Tuesday September 13, 2005 - 21:41:11 GMT
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Forex: Surprising Decline in Trade Deficit Helps Dollar to Extend Rally
DailyFX Fundamentals 09-13-05
· Surprising Decline in Trade Deficit Helps Dollar to Extend Rally
· Inflation on the Rise in Europe and the UK
· Weak Economic Data Sends Yen Tumbling
During the US trading session, the dollar continued to gain strength against the euro even though it ended the day virtually unchanged. The trade balance came in much better than expected, narrowing from an upwardly revised $59.5B to $57.9B for the month of July. The market had expected the trade deficit to increase due to rising oil prices, but an up tick in exports to record levels helped to narrow the overall balance. China has been increasing its appetite for US goods, with exports to the country also rising to a record high. It seems as if the effect of higher energy prices on demand has been more significant than the upward pressure that it is exerting on input prices. The detail of the release indicates that the demand for pharmaceuticals, clothing and aircraft have all fallen during month of July. It is important to reiterate that the trade balance is for July, which means that it does not include the impact of Katrina. The move in the dollar suggests that the market recognizes that the data is delayed and not a particularly reliable indicator of the health of US economy. This is the same sort of price action that we saw in the non-farm payrolls number released earlier this month. The trade balance is expected to get progressively worse over the next few months. In August, crude oil prices increased 17%. The closure of the ports in the Gulf States should have had a negative impact on imports. Meanwhile, producer price growth was also softer than expected, with the headline index rising only 0.6% in the month of August and core prices remaining unchanged. This raises the question of whether higher energy prices are actually having a disinflationary effect on other products.
Consumer prices in the Eurozone edged higher in the month of August despite mediocre growth. Today’s report brings forth the ECB’s tactic to focus their attention on inflation rather than growth – which has been steadily rising. The French trade deficit increased to EUR 2.6 billion from EUR 1.3 billion in the month of July. Weak domestic demand has dragged exports lower once again, which continues to come in contrast to the improvements that we have been seeing in Germany. At the polls, Merkel and Schroeder’s party continues to advance head to head, with neither commanding a strong majority. Tomorrow we have a light Eurozone economic calendar, so all eyes should be focused on the US Retail sales and Industrial Production reports.
Another blow to further interest rate cut speculation was felt today as inflationary pressures rose above the central bank’s target for another month. Already above the 2% benchmark at 2.3 %, consumer prices increased to 2.4% in the month of August, the highest level in at least 8 years, according to the Office for National Statistics. This means that given the hawkish ideology of central bankers, concerns over sluggish consumer spending and staid housing valuations will have to take a back seat while persistent worries over climbing energy and oil costs move to the forefront. Reflective of current difficulties, U.K. Chancellor Gordon Brown urged other industrial economies to take certain measures in stabilizing the current prices of oil as certain sectors continue to be on the decline. Most notably, domestic airlines, where fuel costs constitute close to 25% of overall inputs, and domestic trucker strikes have grabbed the attention of policy makers in recent days. Ultimately, this places Governor King and company in an interesting position with many previously expecting further rate cuts as called for by several sources including the Confederation of Business Industry to improve the current economic landscape. In any case, traders are already siding with the notion of no further cuts for the year as the implied rate on the December contract currently resides at 4.49%.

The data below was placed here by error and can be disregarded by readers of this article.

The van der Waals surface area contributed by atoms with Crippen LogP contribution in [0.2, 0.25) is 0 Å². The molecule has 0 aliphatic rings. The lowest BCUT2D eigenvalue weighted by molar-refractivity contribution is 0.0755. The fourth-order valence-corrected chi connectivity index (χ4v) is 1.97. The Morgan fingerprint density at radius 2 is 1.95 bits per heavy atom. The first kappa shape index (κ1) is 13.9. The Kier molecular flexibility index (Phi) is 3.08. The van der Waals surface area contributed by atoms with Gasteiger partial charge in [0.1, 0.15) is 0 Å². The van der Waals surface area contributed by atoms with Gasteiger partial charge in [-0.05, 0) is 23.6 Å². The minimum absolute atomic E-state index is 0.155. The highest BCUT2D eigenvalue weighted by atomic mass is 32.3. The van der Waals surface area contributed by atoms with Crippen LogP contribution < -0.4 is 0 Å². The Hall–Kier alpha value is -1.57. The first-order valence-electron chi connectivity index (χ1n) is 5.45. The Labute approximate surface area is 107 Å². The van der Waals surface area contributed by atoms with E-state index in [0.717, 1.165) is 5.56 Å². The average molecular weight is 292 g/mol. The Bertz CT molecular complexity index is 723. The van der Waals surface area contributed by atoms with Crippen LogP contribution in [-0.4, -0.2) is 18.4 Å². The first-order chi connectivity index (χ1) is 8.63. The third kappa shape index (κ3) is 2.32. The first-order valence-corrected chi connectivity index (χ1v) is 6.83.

Disappointing economic figures added to the glee of yen bears as industrial production for the world’s second largest economy fell short of consensus estimates. Expected to decline 1.1%, in line with the previous figure, the most recent data pointed to a 1.2% decline in the month of July. As a result, sentiment still remains that the once touted economic recovery remains sluggish at best and may actually be momentarily questionable. Contributing to overall skepticism has been recent declines in consumer spending and investment, although capital investment still remains supportive. On the flipside, the continued rise in the benchmark Nikkei 225, setting fresh 4 year highs on the session, seems to be reflective of growing optimism of future gains by global foreign interests backed by brighter commentary by policy officials in recent days. Additionally, one cannot forget the increasing probability of forthcoming financial reform in relation to yesterday’s election win by Prime Minister Koizumi. Combine all of these factors and you still have a hint of brighter things to come despite the recently weak economic figures. Separately, released during the day were minutes from the Bank of Japan’s monetary meeting on August 8-9th. Although no rate changes were discussed, or even expected, board members remain steadfast in their watch for signs that would confirm the end of deflationary conditions in the economy. Notably, however, two members elected to decrease the current 30-35 trillion yen liquidity target in order to ramp up activity, but were defeated yet again by the resounding majority.
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